The Construction Industry Council is set to launch a system for rating the carbon footprint of construction materials.
Thomas Ng Shiu-tong, a University of Hong Kong engineering professor involved in devising the scheme, says it will be the first of its kind.
"So far there haven't been any agreed methods for evaluating the carbon footprint of construction materials," he says.
The scheme rates six types of construction material - cement, aluminium, glass, ceramic tiles, rebar and structural steel - on a five-grade system.
The system takes a cradle-to-site approach to calculating the carbon footprint of the materials, Ng says.
"Greenhouse gas emissions produced from the extraction of raw materials, manufacturing and transportation of the construction materials to Hong Kong are all included.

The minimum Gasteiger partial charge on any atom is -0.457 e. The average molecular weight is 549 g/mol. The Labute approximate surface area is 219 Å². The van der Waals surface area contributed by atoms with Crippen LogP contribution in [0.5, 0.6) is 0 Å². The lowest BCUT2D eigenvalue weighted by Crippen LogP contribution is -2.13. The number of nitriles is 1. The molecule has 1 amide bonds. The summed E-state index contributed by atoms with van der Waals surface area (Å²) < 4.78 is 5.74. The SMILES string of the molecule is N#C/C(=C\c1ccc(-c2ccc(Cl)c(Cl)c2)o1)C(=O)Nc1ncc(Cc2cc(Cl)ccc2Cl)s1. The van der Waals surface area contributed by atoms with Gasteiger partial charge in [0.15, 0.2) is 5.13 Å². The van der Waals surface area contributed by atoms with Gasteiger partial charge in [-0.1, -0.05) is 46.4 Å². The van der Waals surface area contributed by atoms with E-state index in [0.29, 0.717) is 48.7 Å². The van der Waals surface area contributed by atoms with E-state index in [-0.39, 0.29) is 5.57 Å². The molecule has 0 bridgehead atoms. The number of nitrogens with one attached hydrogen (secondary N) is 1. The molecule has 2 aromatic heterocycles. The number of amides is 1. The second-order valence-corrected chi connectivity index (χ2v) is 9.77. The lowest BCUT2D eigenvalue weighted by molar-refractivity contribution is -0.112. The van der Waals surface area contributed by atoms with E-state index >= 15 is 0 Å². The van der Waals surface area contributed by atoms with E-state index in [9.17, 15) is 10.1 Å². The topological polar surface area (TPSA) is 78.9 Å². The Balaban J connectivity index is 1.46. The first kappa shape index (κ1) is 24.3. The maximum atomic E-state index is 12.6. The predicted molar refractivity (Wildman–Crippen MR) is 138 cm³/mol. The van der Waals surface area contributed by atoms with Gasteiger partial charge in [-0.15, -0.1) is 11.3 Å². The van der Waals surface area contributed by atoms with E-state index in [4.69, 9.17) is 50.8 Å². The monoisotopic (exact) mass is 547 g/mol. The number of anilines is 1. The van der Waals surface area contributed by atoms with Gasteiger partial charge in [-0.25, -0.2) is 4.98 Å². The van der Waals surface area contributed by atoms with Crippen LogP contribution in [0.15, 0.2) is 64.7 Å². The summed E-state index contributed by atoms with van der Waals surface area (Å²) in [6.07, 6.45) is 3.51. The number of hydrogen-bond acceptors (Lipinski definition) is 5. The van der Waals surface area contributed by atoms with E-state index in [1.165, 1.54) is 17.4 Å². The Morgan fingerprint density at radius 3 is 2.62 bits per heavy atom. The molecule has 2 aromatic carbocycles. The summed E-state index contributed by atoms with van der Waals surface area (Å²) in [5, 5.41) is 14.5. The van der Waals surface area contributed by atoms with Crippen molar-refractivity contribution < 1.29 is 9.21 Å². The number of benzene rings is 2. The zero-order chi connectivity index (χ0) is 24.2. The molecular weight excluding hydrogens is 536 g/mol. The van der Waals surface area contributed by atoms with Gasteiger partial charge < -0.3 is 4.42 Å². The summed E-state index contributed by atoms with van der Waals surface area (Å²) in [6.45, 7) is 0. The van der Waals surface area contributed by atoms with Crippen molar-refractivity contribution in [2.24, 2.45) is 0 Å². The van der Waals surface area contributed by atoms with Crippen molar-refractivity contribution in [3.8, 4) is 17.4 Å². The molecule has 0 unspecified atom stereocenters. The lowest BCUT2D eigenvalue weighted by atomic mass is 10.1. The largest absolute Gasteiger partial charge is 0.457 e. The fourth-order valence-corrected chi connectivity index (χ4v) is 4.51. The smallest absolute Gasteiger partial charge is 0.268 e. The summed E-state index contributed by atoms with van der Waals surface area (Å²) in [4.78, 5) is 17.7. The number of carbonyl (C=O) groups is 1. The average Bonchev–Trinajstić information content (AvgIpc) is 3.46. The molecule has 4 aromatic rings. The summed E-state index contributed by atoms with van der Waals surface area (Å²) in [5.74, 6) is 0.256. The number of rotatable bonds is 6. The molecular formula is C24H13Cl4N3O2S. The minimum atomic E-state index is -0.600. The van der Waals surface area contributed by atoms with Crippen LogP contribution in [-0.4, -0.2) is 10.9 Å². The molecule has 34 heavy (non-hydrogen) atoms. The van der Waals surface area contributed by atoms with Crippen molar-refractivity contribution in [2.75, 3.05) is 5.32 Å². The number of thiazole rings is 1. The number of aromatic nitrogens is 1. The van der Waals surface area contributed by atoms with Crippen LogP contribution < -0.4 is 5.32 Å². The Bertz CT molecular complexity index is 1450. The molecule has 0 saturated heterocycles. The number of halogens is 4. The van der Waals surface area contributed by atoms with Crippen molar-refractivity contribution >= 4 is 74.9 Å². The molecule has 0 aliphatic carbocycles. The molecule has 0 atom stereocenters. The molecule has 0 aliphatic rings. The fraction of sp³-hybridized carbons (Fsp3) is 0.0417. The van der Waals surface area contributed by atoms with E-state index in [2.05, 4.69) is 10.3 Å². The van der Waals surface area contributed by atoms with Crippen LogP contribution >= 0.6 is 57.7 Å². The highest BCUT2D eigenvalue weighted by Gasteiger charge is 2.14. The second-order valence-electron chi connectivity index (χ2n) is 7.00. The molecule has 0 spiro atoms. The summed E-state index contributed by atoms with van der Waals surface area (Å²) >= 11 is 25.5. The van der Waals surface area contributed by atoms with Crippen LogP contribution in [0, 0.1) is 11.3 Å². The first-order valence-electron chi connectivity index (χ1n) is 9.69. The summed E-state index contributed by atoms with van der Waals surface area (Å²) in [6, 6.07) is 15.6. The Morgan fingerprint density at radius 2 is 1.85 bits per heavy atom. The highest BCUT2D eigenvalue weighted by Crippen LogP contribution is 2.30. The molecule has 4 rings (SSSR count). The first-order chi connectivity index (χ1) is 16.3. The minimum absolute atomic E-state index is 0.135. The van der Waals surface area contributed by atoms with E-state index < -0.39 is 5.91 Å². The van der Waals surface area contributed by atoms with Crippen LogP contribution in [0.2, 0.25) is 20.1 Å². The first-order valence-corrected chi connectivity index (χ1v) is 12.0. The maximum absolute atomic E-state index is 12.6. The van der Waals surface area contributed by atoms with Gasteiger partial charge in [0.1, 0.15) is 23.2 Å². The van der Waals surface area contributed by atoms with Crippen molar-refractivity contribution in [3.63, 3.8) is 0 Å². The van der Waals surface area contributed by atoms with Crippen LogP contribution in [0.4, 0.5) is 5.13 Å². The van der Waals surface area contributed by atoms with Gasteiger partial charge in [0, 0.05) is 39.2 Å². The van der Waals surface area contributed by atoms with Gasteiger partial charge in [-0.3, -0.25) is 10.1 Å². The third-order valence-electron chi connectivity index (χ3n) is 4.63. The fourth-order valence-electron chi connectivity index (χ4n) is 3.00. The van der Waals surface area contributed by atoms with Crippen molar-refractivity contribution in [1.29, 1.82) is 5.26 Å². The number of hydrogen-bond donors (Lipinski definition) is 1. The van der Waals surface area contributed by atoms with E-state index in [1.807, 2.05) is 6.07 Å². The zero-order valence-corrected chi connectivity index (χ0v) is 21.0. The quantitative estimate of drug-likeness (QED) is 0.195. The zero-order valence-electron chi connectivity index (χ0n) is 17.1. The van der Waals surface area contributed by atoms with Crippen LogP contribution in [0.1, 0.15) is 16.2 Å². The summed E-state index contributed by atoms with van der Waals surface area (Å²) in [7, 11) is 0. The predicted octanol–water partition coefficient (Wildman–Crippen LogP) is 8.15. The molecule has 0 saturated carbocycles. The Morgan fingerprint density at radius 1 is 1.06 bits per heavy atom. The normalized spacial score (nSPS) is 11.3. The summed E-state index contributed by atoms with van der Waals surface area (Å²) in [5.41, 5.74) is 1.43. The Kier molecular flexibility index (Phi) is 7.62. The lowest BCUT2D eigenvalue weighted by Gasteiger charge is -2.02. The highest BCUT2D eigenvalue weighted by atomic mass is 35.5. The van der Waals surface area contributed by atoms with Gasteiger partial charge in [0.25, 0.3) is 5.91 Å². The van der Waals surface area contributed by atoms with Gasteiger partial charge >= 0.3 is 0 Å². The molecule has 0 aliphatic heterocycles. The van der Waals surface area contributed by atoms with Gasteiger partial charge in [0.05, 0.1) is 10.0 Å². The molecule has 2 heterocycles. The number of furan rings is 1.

"The carbon footprint left by different construction materials varies a lot. The same type of material manufactured on the mainland and in Italy leave different carbon trails due to the difference in techniques adopted by manufacturers and transportation involved in exporting them to Hong Kong. The labels can help the industry know which materials are more environmentally friendly."
A life-cycle approach to monitoring carbon emissions from buildings should be a future trend, Ng says.
"The Hong Kong Housing Authority is a pioneer. For some new public housing projects, including the one in Kai Tak, they set the life cycle of the buildings at 100 years. From the procurement of materials, building of the residential estates, operation of the buildings up to the demolition of the estates and the subsequent transportation of waste materials to landfills - the whole carbon cycle is calculated."